Gender equality

Women in developing countries face many challenges - and gender inequality is a contributing factor to most of them. Fairtrade is working to counter the traditional gender roles that exclude women so everyone has a brighter future! 

Fairtrade works to improve the lives of all farmers and producers in developing countries, but women in agriculture face even more challenges than men when it comes to earning fair wages, owning land or having a say in the future of cooperatives, unions or communities. 

According to the Food and Agriculture Organisation of the United Nations (FAO), women make up roughly 43 percent of agricultural workers and produce 60-80 percent of the world’s food supply, but they make up only 10-20 percent of landowners in developing countries. When women do own land, those farms operated by women are smaller than those of men, with a significant corresponding gap in pay. Women are also more likely than men to hold low-wage, part-time, and seasonal employment.

Inequality in land ownership has broad ramifications for women farmers in developing countries and their families. Land ownership is often a requisite for membership of non-Fairtrade producer organisations, excluding women from decision-making bodies. If men are making the decisions, the needs of women can be overlooked – at best – or wilfully ignored. Social norms often demand women’s unpaid labour in the home, limiting active participation in the workforce or farmers’ groups. Women who do try to participate can be excluded because traditional attitudes don’t recognise the leadership abilities of women or encourage developing their skills.

We also know that even among the farmers registered as members of Fairtrade’s 1,226 certified small producer organisations, women account for about a quarter. 

So what’s Fairtrade doing to tackle gender inequality and support women?

Fairtrade has been incorporating gender equality into its programs in developing countries for almost three decades. Sometimes supporting women to access and invest the Fairtrade Premium – an extra payment per a metric tonne of produce to be invested by the community – in programs like childcare or training can be enough to make a difference. But we want the change to be systemic. So gender equality is written into the most basic elements of the Fairtrade system. 

Members of Fairtrade producer organisations cannot:

  • Discriminate on the basis of gender or marital status 
  • Implement discriminatory laws
  • Force prospective workers to take pregnancy tests – or sack women who do become pregnant later 
  • Tolerate behaviour that is abusive, exploitative, or sexually intimidating 
  • Deny women maternity leave or social security benefits if they are a right under local laws or collective bargaining agreements. 

In an ideal world that should be a good start towards gender equality and ending discrimination, but we have, unfortunately, seen the fallibility of such laws even in developed countries, where they still aren’t always enough to ensure equality. So Fairtrade requires that organisations identify disadvantaged, vulnerable or minority groups to protect their rights and proactively improve their economic and social standing. Put simply, a producer organisation that doesn’t support equality cannot be Fairtrade certified.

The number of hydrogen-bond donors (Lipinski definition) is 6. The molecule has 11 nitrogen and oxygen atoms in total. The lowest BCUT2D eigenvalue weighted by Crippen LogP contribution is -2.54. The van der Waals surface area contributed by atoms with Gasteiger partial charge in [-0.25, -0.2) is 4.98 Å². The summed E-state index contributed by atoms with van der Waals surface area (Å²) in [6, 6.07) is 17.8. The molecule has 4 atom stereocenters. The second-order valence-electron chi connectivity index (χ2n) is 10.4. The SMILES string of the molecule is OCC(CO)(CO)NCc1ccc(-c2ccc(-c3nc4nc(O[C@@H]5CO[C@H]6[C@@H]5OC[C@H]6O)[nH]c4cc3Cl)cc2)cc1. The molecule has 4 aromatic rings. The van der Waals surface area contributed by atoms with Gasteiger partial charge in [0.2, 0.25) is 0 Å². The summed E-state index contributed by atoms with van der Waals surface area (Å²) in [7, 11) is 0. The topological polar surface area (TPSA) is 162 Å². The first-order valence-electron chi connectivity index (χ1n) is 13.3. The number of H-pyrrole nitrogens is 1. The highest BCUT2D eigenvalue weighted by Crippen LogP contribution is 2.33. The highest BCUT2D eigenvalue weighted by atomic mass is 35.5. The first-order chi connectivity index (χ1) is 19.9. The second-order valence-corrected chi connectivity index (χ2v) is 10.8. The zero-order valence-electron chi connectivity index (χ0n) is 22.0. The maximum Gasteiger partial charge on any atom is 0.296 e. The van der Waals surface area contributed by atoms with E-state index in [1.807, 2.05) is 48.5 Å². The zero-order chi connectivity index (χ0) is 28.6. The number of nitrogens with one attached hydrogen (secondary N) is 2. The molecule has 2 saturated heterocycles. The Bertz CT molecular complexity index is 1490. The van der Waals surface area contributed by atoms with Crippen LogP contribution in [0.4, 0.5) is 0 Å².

Read more on how Fairtrade supports gender equality in our brochure

OK, so Fairtrade has a good policy, what does gender equality look like on the ground? 

It’s one thing to end discrimination against women, it’s another to create a space and dynamic in which women are able to contribute and participate in decision-making processes. Fairtrade works with producer organisations to make sure women are not only allowed in as members, but then given an equal vote in the democratic process governing the organisations. Werun workshops and training sessions so female farmers can build their leadership skills and gain more confidence in their abilities and opinions, and to teach men how to shift away from enforcing the traditional gender roles that exclude women. And Fairtrade isn't alone in addressing gender inequality and the inclusion of women - it's also an integral part of the United Nations' Sustainable Development Goals.  

Challenging gender-based patterns also means increasing the access women in agriculture have to productive resources such as land, market information, credit, and technical assistance to improve productivity and quality. Fairtrade is training women to take on management and ownership of the resources that enable them to generate an income. 

What are some examples of Fairtrade making a difference to women? 

Here are some case studies showing how Fairtrade's work has directly benefitted women working in developing countries, and how gender equality leads to a brighter future for everyone! 

On the island of Savai’i in the Pacific nation of Samoa, Perise is a respected leader of a coconut producers association – but she defied the odds to get there.

The Women’s School of Leadership is an innovative new programme which will improve women’s opportunities in cocoa communities in Côte d’Ivoire. The programme is being led by the producer network Fairtrade Africa.

In rural areas, where it’s often difficult to create change when it comes to gender equality, Fairtrade Associate Wardah Hasyim has dedicated her life to improving the lives of women.

Sounds good. How can I support Fairtrade’s gender equality work?

You have the power to change the world every day by choosing to buy products - such as coffee, chocolate and tea - with the Fairtrade Mark. Look for the Fairtrade logo when you shop, and ensure better prices, decent working conditions and fair terms of trade for farmers and workers in developing countries. Your choices can empower farmers to participate as equals, control their futures, and invest in their communities.